At last, a victory for the Constitution on nationalized healthcare
A federal judge just ruled that Congress never appropriated the funding for the cost-sharing reductions in Obamacare. Judge Rosemary Collyer - citing Article I, Section 7, Clause 1 of the U.S. Constitution, “All Bills for raising Revenue shall originate in the House of Representatives…” - reminded the president that "Congress is the only source for such an appropriation, and no public money can be spent without one."
What led to this outcome was President Barack Obama establishing a taxpayer-subsidized program to fund those unable to afford healthcare. The program funds had not been appropriated by the House of Representatives, as required by the
Nevertheless, the president began to pour billions into it, in effect raising revenue. Since the inception of nationalized healthcare, the House has voted more than 70 times for its repeal, so subsidizing what its majority considers a failed program was not going to happen. When through executive orders Obama funded it anyway, House Speaker John Boehner filed a lawsuit challenging the executive branch's ability to alter legislation once approved by Congress.
The judge's ruling was to stop further reimbursements to insurance companies that reduced health insurance for those thought to be unable to pay in exchange for the government's promise to pay the difference out of tax funds.
The ruling is delayed while the president appeals the decision to the D. C. Circuit Court of Appeals. Affected are approximately 57 percent of those who signed up (estimated at 5 million people) for coverage through the federal exchange web page. Without the subsidies, healthcare costs will rise substantially, although the taxpayer should get a break.
There are few parts of the Constitution more clear than “all bills for raising revenue shall originate in the House of Representatives.” This means that any law extracting money from the backs of the American worker, can only originate in the House.
So why should you care if the president defies this small part of the Constitution? For thousands of years, until the Constitution, governments taxed their citizens whenever and whatever they wished. The people had no say. If the Egyptian Pharaoh wanted bricks without straw from the Israelites, for instance, so be it. Rulers lived lavishly off the wealth extracted from their poor subjects with little or no mercy toward them.
The Founders wisely took this power from the rich and made it so the citizens had to consent to any taxation over them, through their representatives on The House of Representatives.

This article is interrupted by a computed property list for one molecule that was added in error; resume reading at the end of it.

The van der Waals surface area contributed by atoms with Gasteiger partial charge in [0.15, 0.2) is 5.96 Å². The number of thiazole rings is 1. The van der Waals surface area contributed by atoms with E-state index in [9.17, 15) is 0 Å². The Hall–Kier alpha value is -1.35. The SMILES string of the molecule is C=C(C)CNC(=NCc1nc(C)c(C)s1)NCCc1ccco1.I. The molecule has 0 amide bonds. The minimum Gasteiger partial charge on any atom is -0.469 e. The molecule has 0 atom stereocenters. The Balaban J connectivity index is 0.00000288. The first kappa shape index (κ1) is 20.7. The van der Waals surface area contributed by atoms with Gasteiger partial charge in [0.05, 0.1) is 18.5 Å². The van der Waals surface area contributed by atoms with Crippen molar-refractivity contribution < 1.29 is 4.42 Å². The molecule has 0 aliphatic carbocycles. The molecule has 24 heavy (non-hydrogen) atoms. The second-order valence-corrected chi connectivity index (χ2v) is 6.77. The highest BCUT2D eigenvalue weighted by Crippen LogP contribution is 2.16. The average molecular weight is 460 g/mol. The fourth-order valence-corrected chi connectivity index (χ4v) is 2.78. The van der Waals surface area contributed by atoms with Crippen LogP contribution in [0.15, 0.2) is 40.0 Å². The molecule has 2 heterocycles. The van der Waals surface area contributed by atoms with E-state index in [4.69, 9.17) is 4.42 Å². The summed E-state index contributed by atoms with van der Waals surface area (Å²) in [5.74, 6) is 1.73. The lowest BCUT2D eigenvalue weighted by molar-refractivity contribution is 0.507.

As far as I know, the United States is the only country in world history whose people have this protection from the government. It is a priceless freedom. If we ever feel we are over-taxed, we can address it through the election process, as all members of the House come up for reelection on the same date-every two years.
In addition to taxing, the House is also in charge of spending - even defunding programs previously funded.
Addressing this subject, James Madison, the father of the Constitution, observed, “This power over the purse may, in fact, be regarded as the most complete and effectual weapon with which any constitution can arm the immediate representatives of the people, for obtaining a redress of every grievance, and for carrying into effect every just and salutary measure.”
The U.S. Constitution mandates that “the House of Representatives cannot only refuse, but they alone can propose the supplies requisite for the support of government.” This power alone, Madison added, “can overcome all the overgrown prerogatives of the other branches of the government. They, in a word, hold the purse… (the Federalist 58).”
Losing these powers is serious because, once gone, they are unlikely to be retrieved. Thank God Judge Rosemary Collyer understood this. Hopefully the D.C. Circuit Court of Appeals will as well.
Dr. Pease is a specialist on the United States Constitution and its application to current events. He has taught history and political science for more than 25 years at Taft College. To read more of his weekly articles, go to libertyunderfire.org.
(Posted 5/20/16; Opinion: General)
Would you like to respond to this article? The Westside Pioneer welcomes feedback to "General" items (to appear under this subcategory) at firstname.lastname@example.org. (Click here for letter-writing criteria.)